WEEKEND READ: The Central Asian express

Russia's decision to allow Spain and Germany to send troops across its territory looks like favouritism for the NATO partners that have tried to avoid criticising Russian foreign policy.

Stratfor.com

The Federal Customs Service of Russia has given the German military approval to transport weapons and other military equipment and goods by train through Russia to German units in Afghanistan, according to a statement issued by the Russian Foreign Ministry on November 20. That same day, Russian President Dmitri Medvedev signed a decree giving Spain permission to send troops and supplies through Russian territory to support the Spanish presence in Afghanistan.

The offer comes as the United States and its NATO allies are contemplating alternative supply routes to Afghanistan due to the increasingly unstable security situation in Pakistan. The various routes that have been considered – including a route through Georgia and Azerbaijan in the Caucasus and a Central Asian route through Kazakhstan and/or Turkmenistan – are both logistically and politically complex and would be difficult to operate. Not only do they require much more resources and time, but both routes are in Russia’s near abroad and would therefore need Russian approval if not outright logistical assistance. Russia is currently working to consolidate its influence in these areas, and allowing access to outside forces – especially NATO members – does not fit with its game plan.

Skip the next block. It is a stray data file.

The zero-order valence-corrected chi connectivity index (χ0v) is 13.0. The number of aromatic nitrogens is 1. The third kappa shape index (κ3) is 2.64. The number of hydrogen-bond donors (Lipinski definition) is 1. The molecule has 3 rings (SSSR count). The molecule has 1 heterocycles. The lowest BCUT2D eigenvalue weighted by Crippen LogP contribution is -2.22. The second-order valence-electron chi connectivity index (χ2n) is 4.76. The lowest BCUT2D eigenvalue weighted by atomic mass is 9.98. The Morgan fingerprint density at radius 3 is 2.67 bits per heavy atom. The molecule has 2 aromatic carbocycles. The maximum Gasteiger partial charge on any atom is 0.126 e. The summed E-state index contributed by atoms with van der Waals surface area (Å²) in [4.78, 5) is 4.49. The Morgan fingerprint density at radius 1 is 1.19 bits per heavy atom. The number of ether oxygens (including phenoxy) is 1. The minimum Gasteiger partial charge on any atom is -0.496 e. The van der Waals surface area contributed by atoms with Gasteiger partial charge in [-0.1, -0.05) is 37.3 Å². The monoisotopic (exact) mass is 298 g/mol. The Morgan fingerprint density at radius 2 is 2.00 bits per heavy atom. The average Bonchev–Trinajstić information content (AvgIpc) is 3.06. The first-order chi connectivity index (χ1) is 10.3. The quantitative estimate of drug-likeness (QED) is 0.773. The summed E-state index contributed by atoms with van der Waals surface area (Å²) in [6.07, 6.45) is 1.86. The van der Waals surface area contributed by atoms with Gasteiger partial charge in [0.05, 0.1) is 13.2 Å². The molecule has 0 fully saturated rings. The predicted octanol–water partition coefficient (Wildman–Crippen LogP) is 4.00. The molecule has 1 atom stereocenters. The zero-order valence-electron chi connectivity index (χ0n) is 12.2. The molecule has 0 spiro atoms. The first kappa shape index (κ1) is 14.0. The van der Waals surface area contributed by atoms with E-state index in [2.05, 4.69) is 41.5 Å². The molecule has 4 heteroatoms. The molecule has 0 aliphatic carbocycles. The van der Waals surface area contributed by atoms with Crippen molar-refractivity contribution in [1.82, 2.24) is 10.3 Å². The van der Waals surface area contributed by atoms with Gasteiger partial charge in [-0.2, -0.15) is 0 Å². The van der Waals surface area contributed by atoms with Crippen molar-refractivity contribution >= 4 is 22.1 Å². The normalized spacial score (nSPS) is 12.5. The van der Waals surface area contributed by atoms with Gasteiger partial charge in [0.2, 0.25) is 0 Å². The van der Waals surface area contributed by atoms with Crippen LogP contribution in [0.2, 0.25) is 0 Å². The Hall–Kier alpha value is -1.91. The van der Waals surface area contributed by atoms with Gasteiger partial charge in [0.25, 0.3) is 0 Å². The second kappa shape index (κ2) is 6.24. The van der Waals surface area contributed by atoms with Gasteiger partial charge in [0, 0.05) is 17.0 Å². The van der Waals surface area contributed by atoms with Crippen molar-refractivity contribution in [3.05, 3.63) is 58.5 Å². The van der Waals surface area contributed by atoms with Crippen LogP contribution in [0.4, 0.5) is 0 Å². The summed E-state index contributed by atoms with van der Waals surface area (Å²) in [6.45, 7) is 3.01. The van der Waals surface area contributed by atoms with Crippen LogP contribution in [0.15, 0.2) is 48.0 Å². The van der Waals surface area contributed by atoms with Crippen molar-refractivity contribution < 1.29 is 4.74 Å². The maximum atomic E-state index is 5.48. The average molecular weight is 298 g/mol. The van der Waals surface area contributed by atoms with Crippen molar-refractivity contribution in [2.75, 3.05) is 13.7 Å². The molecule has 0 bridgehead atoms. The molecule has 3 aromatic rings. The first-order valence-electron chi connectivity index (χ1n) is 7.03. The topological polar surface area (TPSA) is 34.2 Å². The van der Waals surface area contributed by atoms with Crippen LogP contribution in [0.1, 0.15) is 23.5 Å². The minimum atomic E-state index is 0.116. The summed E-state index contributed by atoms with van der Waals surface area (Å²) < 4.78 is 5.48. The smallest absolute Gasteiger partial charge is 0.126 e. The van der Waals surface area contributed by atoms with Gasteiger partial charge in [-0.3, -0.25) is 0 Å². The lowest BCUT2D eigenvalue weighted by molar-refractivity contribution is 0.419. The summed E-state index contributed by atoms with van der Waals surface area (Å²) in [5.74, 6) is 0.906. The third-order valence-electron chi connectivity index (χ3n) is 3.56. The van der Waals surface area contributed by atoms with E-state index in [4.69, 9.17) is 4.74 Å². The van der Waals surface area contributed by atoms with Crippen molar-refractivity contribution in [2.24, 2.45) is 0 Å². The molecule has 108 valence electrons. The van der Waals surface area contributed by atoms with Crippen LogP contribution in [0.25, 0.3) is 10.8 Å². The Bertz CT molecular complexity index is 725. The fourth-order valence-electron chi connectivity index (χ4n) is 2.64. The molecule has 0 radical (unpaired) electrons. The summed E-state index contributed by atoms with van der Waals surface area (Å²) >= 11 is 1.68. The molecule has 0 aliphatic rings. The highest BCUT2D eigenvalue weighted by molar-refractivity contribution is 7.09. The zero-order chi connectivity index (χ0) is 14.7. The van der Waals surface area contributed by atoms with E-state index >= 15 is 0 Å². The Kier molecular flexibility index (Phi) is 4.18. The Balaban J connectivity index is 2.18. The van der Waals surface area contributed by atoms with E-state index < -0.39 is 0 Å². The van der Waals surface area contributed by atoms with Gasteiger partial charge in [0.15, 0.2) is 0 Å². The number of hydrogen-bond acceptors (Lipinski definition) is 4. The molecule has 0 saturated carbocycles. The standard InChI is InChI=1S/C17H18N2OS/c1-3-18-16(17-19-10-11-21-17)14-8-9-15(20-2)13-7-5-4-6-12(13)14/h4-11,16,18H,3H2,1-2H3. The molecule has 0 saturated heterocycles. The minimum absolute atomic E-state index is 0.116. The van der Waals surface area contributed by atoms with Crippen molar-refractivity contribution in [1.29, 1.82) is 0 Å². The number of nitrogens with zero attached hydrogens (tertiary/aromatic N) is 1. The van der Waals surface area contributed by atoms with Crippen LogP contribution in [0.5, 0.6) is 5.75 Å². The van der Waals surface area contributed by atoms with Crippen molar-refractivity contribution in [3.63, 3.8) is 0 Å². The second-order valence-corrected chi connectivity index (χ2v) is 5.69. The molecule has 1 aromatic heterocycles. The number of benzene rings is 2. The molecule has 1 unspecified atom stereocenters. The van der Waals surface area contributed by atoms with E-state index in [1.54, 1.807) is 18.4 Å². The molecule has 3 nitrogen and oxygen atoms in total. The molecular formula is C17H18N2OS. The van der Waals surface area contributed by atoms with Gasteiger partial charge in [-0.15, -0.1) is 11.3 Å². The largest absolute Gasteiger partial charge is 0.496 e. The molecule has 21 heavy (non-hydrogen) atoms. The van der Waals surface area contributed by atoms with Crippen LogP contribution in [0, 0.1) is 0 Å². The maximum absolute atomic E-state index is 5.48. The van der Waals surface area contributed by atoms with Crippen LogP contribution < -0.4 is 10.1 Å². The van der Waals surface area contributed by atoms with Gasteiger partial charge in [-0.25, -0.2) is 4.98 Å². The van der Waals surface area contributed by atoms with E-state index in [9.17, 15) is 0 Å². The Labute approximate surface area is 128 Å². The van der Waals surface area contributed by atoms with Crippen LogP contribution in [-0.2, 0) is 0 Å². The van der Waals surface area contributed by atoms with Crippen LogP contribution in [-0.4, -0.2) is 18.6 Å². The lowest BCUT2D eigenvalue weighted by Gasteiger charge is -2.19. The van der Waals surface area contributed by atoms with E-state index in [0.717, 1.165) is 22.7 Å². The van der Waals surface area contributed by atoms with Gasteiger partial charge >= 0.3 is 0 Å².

Unless, that is, the NATO members in question are states that do not oppose Russian actions or act against Moscow’s fundamental interests.

Germany, due to its geopolitical position, has walked a fine line between the United States and Russia. Berlin was much softer in its response to the recent Russo-Georgian war than some of its European neighbours and did not issue the same harsh rhetoric against the Kremlin. Germany, primarily driven by its dependence on Russian energy, has also made a point of opposing Georgian and Ukrainian NATO accession – an issue crucially important to Moscow. Spain has been much quieter in its reaction to these developments and far less bellicose toward Russia than the United States and its other European allies. It is therefore no coincidence that Russia has chosen to allow Spain and Germany to traverse its territory.

It should be noted that German and Spanish military contributions to Afghanistan are relatively small (yet still significant) at about 3,300 and 800 troops respectively, so this development alone will not solve NATO’s much larger logistical problems. Access to Russian territory would, however, help NATO forces in Afghanistan and could provide them relief from the tumultuous conditions in Pakistan and the complexities of alternate routes.

Russia’s approval to Germany and Spain serves as a reminder that it is willing to support states that do not act against its interests, and that choosing to work with the Russians can be very beneficial. It also shows that Moscow is quite willing and eager to pick apart the NATO alliance at any chance and to prove how crucial it can be in providing the West access to Afghanistan and the wider region.

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